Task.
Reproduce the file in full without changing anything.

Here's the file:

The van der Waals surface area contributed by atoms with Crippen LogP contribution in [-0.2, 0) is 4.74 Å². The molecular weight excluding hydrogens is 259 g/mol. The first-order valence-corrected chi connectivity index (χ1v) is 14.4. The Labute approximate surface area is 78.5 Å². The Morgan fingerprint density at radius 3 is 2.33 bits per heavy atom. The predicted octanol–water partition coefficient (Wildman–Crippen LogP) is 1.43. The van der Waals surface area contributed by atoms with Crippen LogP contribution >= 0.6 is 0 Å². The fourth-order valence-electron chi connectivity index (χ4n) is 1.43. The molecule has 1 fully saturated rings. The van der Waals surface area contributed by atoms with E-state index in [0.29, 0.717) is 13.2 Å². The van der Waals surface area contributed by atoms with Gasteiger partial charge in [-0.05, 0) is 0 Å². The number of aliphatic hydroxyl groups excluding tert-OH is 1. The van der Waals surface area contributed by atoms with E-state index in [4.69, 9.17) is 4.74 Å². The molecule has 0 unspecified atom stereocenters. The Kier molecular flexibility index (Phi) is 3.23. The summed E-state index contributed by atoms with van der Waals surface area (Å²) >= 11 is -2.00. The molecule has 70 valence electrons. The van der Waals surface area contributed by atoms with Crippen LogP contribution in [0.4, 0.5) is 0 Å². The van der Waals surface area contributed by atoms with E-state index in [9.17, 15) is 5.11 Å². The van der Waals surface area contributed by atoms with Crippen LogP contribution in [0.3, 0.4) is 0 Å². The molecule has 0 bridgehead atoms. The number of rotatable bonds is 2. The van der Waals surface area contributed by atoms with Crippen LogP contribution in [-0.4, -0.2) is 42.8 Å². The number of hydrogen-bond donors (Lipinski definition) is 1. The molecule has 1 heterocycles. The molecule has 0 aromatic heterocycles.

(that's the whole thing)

The van der Waals surface area contributed by atoms with Crippen LogP contribution in [-0.2, 0) is 4.74 Å². The molecular weight excluding hydrogens is 259 g/mol. The first-order valence-corrected chi connectivity index (χ1v) is 14.4. The Labute approximate surface area is 78.5 Å². The Morgan fingerprint density at radius 3 is 2.33 bits per heavy atom. The predicted octanol–water partition coefficient (Wildman–Crippen LogP) is 1.43. The van der Waals surface area contributed by atoms with Crippen LogP contribution >= 0.6 is 0 Å². The fourth-order valence-electron chi connectivity index (χ4n) is 1.43. The molecule has 1 fully saturated rings. The van der Waals surface area contributed by atoms with E-state index in [0.29, 0.717) is 13.2 Å². The van der Waals surface area contributed by atoms with Gasteiger partial charge in [-0.05, 0) is 0 Å². The number of aliphatic hydroxyl groups excluding tert-OH is 1. The van der Waals surface area contributed by atoms with E-state index in [4.69, 9.17) is 4.74 Å². The molecule has 0 unspecified atom stereocenters. The Kier molecular flexibility index (Phi) is 3.23. The summed E-state index contributed by atoms with van der Waals surface area (Å²) >= 11 is -2.00. The molecule has 70 valence electrons. The van der Waals surface area contributed by atoms with Crippen LogP contribution in [0.4, 0.5) is 0 Å². The van der Waals surface area contributed by atoms with E-state index in [9.17, 15) is 5.11 Å². The van der Waals surface area contributed by atoms with Crippen LogP contribution in [0.3, 0.4) is 0 Å². The molecule has 0 bridgehead atoms. The number of rotatable bonds is 2. The van der Waals surface area contributed by atoms with Crippen LogP contribution in [-0.4, -0.2) is 42.8 Å². The number of hydrogen-bond donors (Lipinski definition) is 1. The molecule has 1 heterocycles. The molecule has 0 aromatic heterocycles.